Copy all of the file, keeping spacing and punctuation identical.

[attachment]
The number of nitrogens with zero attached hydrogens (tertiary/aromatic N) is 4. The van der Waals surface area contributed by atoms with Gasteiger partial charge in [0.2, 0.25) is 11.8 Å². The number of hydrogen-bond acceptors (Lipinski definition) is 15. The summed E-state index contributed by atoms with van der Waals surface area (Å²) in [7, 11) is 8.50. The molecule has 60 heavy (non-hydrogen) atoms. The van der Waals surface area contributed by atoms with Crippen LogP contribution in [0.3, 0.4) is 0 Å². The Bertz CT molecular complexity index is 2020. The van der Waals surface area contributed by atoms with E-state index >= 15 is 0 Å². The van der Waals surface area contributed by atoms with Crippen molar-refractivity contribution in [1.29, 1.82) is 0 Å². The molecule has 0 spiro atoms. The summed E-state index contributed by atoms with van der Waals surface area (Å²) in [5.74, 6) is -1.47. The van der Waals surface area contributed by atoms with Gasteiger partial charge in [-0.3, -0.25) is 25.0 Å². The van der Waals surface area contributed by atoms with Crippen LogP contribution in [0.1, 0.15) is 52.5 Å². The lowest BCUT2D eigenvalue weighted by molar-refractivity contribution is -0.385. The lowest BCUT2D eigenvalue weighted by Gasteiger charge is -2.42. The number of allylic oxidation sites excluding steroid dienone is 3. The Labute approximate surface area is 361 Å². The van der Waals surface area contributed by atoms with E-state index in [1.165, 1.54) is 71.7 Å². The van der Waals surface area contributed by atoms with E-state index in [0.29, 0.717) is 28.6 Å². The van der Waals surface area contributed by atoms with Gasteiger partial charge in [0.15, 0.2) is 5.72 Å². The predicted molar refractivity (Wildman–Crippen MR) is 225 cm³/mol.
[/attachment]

The number of nitrogens with zero attached hydrogens (tertiary/aromatic N) is 4. The van der Waals surface area contributed by atoms with Gasteiger partial charge in [0.2, 0.25) is 11.8 Å². The number of hydrogen-bond acceptors (Lipinski definition) is 15. The summed E-state index contributed by atoms with van der Waals surface area (Å²) in [7, 11) is 8.50. The molecule has 60 heavy (non-hydrogen) atoms. The van der Waals surface area contributed by atoms with Crippen LogP contribution in [0.3, 0.4) is 0 Å². The Bertz CT molecular complexity index is 2020. The van der Waals surface area contributed by atoms with E-state index >= 15 is 0 Å². The van der Waals surface area contributed by atoms with Crippen molar-refractivity contribution in [1.29, 1.82) is 0 Å². The molecule has 0 spiro atoms. The summed E-state index contributed by atoms with van der Waals surface area (Å²) in [5.74, 6) is -1.47. The van der Waals surface area contributed by atoms with Gasteiger partial charge in [-0.3, -0.25) is 25.0 Å². The van der Waals surface area contributed by atoms with Crippen LogP contribution in [0.1, 0.15) is 52.5 Å². The lowest BCUT2D eigenvalue weighted by molar-refractivity contribution is -0.385. The lowest BCUT2D eigenvalue weighted by Gasteiger charge is -2.42. The number of allylic oxidation sites excluding steroid dienone is 3. The Labute approximate surface area is 361 Å². The van der Waals surface area contributed by atoms with E-state index in [1.165, 1.54) is 71.7 Å². The van der Waals surface area contributed by atoms with E-state index in [0.29, 0.717) is 28.6 Å². The van der Waals surface area contributed by atoms with Gasteiger partial charge in [0.15, 0.2) is 5.72 Å². The predicted molar refractivity (Wildman–Crippen MR) is 225 cm³/mol.